St. Elizabeth Ann Seton Church is an active and growing church in the greater Harrisburg area. While planning renovations to update the church interior, the subject of the updating the organ entered the discussion. Both organist and priest of the church had heard of the new Rodgers Infinity organs and requested a demonstration. Both were immediately stunned and impressed by both the sound, the versatility and programmability of these amazing next generation instruments.
At issue in the installation is the unique construction of the nave. Imagine a large rectangular floor plan bisected by the diagonal, creating a triangular foot print with a very long front wall, the center of which is the sanctuary in Catholic parlance. The original 1960’s design placed two organ chambers on this long front wall to either side of the sanctuary. Since interior renovations are still under planning, the idea was to envision the final location for the organ but utilize the existing chambers now until the renovations are complete.
While there were originally two organ chambers, a third audio chamber was placed in the peak of the nave where a couple large horn speakers resided. Buch Organ Company saw that this high chamber would be ideal for a festival reed division and decided to incorporate it in the pre-renovation design. It simply needed to be enclosed as an organ chamber.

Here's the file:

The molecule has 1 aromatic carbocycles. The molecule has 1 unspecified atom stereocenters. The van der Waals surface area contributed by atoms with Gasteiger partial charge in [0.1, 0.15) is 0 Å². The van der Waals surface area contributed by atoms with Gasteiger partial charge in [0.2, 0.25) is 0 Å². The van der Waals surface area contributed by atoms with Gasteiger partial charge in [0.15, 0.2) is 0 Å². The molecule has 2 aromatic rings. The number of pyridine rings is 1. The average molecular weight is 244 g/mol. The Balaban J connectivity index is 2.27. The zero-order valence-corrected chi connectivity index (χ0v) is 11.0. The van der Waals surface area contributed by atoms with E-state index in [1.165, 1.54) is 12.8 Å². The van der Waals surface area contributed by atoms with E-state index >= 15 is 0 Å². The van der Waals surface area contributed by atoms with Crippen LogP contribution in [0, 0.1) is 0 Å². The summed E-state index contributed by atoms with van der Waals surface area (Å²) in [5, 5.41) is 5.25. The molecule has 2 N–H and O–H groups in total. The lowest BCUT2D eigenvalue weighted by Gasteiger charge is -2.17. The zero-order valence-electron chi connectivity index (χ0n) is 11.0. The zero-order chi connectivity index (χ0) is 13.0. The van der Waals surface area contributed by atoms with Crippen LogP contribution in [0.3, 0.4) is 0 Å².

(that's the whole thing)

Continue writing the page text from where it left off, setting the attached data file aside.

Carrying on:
For each of the organ’s main chambers, Buch Organ Company specified the entire 8-channel main divisions of the Rodgers Infinity 361 to be duplicated in each of these chambers. After interior renovations, it would be split into a 16-channel main organ by a few minutes of programming. Coupled with the two-channel Solo Division in the peak, the entire organ would be on 18-channels of audio, utilizing Rodgers FR 1 Kevlar-coned speakers and Crown Digital Comtech DriveCore amps.
Felix Hell played the dedication recital to an enthusiastic crowd, also stunned by the realism and vast resources of the Infinity 361.
The priest of the parish says there is not a Sunday goes by that organist Steve hasn’t uncovered some marvelous new sound combination to the delight of the whole church. A truly amazing instrument!